Discovery of India – Chapter 3: Stories of a deity and a human

InPEC brings to you the “Discovery of India” log of Karthik Radhakrishnan, an engineering graduate student from the University of Southern California, Los Angeles, as he travels through India. 

Chapter 1 is available here.

Chapter 2 is available here.

Place: Masinagudi (Nilgiri District, TN)
Date: 19th January, 2014

By Karthik Radhakrishnan, 5th March, 2014

We often use the phrases “Scheduled castes” and “Scheduled tribes” (mostly in the context of beneficiaries of the Indian Reservation system.) But how often do we actually think of the life of a Dalit or a Tribal? Taking nothing away from their sufferings of the past, the Dalit community has progressed since independence (a long way to go still though). But many Tribal communities of India are still untouched, the stories untold.

Inside the Mudhumalai Forest

Masinan works at a coffee plantation-cum-resort in Masinagudi and has been working there since he was a kid. “I have been working here for almost 40 years and I earn Rs. 6500. Kids who have joined after me start off with a salary of at least Rs. 9,500,” Masinan says, visibly disappointed. Salim, a 27-year old cook at the same resort (and an excellent one at that) currently earns Rs. 9,500. However, the lack of adequate remuneration has not deterred Masinan from carrying out his daily chores with a cheerful smile. “I push the workers here from 5 a.m, I believe we should be loyal to our Employers (“Mudhalaligal” could translate to owner as well, atleast in this context) because they feed us.”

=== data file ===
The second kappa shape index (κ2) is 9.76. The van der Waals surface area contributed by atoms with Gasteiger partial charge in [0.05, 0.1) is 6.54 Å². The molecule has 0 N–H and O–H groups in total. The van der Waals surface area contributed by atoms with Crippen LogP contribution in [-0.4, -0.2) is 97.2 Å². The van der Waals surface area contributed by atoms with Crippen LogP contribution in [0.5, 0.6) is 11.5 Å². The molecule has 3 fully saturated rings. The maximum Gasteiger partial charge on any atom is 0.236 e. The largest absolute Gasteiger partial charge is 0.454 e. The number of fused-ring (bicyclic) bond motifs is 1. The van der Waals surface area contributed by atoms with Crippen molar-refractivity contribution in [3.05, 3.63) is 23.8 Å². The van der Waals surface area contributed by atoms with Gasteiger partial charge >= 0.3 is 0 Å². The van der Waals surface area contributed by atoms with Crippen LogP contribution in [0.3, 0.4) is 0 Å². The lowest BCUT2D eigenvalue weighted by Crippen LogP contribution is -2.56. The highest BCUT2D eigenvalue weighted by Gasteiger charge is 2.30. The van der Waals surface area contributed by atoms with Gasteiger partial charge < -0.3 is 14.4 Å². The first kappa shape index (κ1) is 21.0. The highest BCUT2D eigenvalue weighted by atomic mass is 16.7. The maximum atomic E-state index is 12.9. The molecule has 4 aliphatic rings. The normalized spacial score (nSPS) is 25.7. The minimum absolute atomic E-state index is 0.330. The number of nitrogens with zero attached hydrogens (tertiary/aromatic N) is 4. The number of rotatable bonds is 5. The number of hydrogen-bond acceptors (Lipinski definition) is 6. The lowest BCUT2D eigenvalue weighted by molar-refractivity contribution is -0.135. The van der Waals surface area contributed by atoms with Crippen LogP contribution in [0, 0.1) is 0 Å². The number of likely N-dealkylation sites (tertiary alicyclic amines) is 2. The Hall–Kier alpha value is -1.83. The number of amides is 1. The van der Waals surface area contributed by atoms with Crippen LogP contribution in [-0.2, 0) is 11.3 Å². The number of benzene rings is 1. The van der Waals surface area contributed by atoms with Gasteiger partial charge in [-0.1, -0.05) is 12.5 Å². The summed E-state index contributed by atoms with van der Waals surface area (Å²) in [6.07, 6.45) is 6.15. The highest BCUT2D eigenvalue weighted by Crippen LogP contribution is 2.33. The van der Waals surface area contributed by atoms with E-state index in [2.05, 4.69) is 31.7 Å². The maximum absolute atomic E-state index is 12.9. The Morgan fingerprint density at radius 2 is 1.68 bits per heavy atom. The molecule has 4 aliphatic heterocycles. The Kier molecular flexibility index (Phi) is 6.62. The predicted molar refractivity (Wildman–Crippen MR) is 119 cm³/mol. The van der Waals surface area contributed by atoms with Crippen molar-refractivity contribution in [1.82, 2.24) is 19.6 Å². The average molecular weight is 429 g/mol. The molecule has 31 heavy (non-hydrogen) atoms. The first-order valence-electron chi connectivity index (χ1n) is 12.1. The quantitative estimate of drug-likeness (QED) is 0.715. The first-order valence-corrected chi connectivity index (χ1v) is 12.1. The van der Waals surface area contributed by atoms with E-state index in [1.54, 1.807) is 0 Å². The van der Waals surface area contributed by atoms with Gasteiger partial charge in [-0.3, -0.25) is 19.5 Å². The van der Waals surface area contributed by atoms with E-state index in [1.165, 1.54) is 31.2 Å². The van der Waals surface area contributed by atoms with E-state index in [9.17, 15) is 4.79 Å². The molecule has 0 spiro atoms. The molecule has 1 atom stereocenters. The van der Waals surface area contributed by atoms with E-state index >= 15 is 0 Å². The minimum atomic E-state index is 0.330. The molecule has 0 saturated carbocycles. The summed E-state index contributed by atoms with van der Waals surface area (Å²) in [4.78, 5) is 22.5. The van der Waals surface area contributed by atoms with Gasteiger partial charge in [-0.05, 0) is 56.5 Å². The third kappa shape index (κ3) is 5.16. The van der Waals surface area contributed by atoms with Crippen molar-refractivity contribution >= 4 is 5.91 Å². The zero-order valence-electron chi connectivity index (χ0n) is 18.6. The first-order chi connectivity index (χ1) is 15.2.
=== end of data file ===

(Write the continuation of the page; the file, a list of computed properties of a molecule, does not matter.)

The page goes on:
Coffee plantation where Masinan works

The treatment meted out to Tribals is extremely unfair, claims Masinan. “Government has not done anything to improve our living conditions; Forest Officers do not let us enter the forest, which is basically our home; Police officers look at us as criminals and Sandalwood smugglers; even this Resort was built by destroying our houses. We no longer possess anything. We protect the forest, it is our home and in return, we just have to live in a state of constant fear.” Masinan goes on to say that all that he desires are the basic necessities. “I do not desire a ‘maadi-veedu’ (apartment), all that I was is for my kids to come up in life, but I find it tough. I have struggled enough, I do not want my kids to go through the same.”

Salim (left) and Masinan (right)

Probably the most defining moment of the conversation came about when Masinan said “For the first time in so many generations of my family, I’m sitting on par with you here and talking. That is because of the status YOU have afforded to me.” The years of subjugation and inequality that has been infused into his blood is so overwhelming; the concept of equality has not dawned on him or his generation. “In fact it has taken us over twenty years to get over the fear of a ‘pantu-kaaran’ (the “civilized” man in pants), we are still not over that fear. Tigers are less scary.”
As grim as his story may sound, his tone was not one of despair. He finds utmost joy in the little things around him. “I play a wind instrument inherent to our tribe. Music gives me a lot of happiness. Every once in a while, all of us in the village get together around a bon-fire and sing and dance,” smiles Masinan. “We are born here, die here and buried here, inside the forest. This is our home.”

Everyone in India has a story to tell. There just aren’t enough ears.

Karthik Radhakrishnan is a Structural Engineering Graduate from the University of Southern California, Los Angeles. He is originally from Chennai, India. He is in particular interested in the rural affairs of India with a focus on farmer suicides, children’s education and women empowerment. Email :


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